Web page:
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  1. Guy Parsons
  1. Imperial College Healthcare NHS Trust


A 70 year old woman with a history of Epilepsy presented with recurrent seizures. At home she had become vacant, lost consciousness and experienced generalized seizures and urinary incontinence on multiple occasions. On admission further events of a similar phenotype were seen. She was initially administered lorazepam and phenytoin therapy and a CT head scan and electrolyte levels were normal.

A subtle prolongation of her QT interval was found on her admission ECG and she was placed on telemetry. On this monitoring frequent runs of ventricular tachycardia with profound hypotension were noted – at the same time as her seizures were occurring. Further work-up confirmed Long QT Syndrome provoking arrhythmic syncopal seizures. Review of her medical notes from the time of her epilepsy diagnosis revealed QT prolongation which had been missed. A pacemaker-defibrillator was implanted with resolution of her symptoms.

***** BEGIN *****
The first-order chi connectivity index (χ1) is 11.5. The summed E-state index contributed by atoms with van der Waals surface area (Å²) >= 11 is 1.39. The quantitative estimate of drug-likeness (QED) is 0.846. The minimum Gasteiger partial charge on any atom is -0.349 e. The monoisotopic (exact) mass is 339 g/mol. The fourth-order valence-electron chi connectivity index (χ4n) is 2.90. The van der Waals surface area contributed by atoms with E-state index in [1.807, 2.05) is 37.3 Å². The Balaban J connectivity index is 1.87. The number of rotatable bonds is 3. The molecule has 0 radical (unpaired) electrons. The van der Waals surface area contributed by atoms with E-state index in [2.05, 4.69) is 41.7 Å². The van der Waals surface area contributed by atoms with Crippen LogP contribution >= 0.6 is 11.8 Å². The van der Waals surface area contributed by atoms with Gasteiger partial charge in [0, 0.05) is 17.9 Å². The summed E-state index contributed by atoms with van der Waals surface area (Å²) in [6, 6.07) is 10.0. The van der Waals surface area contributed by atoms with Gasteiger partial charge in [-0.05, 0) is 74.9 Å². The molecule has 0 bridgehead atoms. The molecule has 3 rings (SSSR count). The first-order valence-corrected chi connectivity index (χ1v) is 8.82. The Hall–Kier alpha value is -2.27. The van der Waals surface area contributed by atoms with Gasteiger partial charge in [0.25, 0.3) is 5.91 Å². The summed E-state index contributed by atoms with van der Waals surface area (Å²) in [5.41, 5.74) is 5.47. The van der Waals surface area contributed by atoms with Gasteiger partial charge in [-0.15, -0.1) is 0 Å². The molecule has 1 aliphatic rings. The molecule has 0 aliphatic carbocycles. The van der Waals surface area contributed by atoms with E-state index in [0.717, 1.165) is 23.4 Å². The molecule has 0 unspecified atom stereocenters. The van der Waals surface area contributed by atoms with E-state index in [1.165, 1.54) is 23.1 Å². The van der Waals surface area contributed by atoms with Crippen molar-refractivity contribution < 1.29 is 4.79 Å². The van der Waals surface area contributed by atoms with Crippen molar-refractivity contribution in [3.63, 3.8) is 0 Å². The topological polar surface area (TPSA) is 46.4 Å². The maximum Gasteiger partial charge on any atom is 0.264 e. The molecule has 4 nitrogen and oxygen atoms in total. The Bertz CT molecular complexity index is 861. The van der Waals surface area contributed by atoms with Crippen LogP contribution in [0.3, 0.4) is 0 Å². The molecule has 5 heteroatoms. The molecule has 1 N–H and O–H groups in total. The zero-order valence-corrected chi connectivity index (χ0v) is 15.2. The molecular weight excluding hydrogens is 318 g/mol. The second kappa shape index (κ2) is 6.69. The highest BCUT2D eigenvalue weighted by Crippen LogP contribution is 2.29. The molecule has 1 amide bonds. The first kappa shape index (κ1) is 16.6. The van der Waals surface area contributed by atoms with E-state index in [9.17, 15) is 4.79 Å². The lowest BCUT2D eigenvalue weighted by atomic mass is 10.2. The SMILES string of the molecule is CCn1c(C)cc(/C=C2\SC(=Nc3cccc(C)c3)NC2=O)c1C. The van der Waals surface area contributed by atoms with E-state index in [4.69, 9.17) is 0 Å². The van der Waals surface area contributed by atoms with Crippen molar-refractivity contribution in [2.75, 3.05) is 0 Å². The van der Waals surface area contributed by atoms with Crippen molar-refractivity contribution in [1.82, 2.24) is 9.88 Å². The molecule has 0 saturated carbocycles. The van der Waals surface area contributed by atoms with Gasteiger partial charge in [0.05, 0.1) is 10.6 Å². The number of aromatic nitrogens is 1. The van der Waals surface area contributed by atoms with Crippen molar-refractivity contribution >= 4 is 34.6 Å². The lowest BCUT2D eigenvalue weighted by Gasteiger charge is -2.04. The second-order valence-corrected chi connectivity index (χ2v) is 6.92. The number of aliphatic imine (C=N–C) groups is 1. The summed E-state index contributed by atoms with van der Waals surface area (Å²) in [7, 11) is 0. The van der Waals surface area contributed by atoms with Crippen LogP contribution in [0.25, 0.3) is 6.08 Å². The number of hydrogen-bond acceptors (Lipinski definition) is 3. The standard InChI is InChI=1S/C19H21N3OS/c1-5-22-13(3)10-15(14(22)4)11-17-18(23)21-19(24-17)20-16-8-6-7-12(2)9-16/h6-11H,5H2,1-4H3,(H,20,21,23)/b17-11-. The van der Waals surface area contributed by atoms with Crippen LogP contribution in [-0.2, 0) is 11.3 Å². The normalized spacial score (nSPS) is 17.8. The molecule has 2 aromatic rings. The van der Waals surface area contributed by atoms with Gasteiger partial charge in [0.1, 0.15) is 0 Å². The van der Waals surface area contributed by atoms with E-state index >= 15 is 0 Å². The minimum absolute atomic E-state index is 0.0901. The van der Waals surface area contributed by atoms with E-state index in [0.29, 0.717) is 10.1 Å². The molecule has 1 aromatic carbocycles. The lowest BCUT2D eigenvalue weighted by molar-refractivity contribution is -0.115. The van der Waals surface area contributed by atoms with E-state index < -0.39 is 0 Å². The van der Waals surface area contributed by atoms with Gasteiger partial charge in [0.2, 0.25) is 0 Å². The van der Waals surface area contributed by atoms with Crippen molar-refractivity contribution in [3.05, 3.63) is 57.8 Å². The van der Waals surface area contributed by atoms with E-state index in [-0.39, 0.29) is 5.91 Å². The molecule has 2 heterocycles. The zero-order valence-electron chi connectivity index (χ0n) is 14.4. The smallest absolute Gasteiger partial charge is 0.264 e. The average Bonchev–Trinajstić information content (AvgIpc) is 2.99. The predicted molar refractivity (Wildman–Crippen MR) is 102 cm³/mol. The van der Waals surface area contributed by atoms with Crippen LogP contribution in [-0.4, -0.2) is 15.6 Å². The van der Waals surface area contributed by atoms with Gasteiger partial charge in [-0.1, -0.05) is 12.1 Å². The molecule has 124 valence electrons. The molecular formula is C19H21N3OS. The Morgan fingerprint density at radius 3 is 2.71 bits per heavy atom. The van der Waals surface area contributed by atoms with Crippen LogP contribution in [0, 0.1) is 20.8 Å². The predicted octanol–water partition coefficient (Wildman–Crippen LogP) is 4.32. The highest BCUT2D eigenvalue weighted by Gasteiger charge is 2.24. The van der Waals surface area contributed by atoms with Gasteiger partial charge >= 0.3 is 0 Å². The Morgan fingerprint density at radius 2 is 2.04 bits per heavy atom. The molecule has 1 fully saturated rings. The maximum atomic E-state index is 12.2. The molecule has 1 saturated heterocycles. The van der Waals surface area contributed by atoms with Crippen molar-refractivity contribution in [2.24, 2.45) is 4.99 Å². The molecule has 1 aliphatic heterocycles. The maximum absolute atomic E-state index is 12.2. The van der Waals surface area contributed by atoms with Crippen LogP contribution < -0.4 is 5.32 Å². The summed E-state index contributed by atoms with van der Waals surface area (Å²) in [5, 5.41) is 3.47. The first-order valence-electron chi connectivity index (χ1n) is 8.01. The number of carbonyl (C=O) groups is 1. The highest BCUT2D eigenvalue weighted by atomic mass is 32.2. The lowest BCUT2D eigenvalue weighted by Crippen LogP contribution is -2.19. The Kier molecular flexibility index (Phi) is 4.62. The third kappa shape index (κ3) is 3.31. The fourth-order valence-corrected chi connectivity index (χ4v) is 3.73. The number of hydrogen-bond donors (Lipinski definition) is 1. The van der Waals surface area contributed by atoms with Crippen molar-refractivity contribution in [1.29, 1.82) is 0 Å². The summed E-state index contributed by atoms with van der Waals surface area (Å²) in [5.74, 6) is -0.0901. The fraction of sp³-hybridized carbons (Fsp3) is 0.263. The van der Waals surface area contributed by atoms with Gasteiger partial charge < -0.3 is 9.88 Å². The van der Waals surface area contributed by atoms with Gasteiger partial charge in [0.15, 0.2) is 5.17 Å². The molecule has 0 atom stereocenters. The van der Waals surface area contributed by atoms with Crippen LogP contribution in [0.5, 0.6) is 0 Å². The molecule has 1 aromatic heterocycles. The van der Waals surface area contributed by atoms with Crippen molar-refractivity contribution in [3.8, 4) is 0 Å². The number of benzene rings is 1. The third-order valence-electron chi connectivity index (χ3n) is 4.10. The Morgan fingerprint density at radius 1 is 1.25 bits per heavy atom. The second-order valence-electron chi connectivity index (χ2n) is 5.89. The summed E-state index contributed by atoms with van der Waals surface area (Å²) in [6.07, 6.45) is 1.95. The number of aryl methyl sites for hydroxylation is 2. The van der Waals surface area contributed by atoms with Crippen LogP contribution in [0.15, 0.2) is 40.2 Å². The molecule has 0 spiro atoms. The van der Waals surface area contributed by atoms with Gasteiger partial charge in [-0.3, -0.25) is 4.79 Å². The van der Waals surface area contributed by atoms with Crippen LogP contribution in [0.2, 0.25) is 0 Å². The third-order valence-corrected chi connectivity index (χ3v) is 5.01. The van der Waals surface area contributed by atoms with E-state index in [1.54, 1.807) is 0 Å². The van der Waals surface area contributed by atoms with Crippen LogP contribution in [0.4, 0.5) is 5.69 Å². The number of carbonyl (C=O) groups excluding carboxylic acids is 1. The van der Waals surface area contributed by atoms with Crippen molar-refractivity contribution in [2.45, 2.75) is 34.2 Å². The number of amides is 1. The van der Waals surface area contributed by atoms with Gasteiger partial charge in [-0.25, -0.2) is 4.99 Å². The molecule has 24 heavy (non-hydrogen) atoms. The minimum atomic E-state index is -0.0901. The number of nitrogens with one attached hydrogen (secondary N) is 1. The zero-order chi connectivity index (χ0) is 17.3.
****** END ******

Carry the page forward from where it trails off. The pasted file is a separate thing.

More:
Long QT Syndrome most often presents with syncope or sudden cardiac death; initial presentation with seizures, particularly in late adulthood, is less well recognized. Failure to consider this diagnosis can cause delays in treatment, inappropriate anti-epileptic medication prescription, and an increased risk of sudden cardiac death. It is therefore an important differential diagnosis to consider in seizure presentations.

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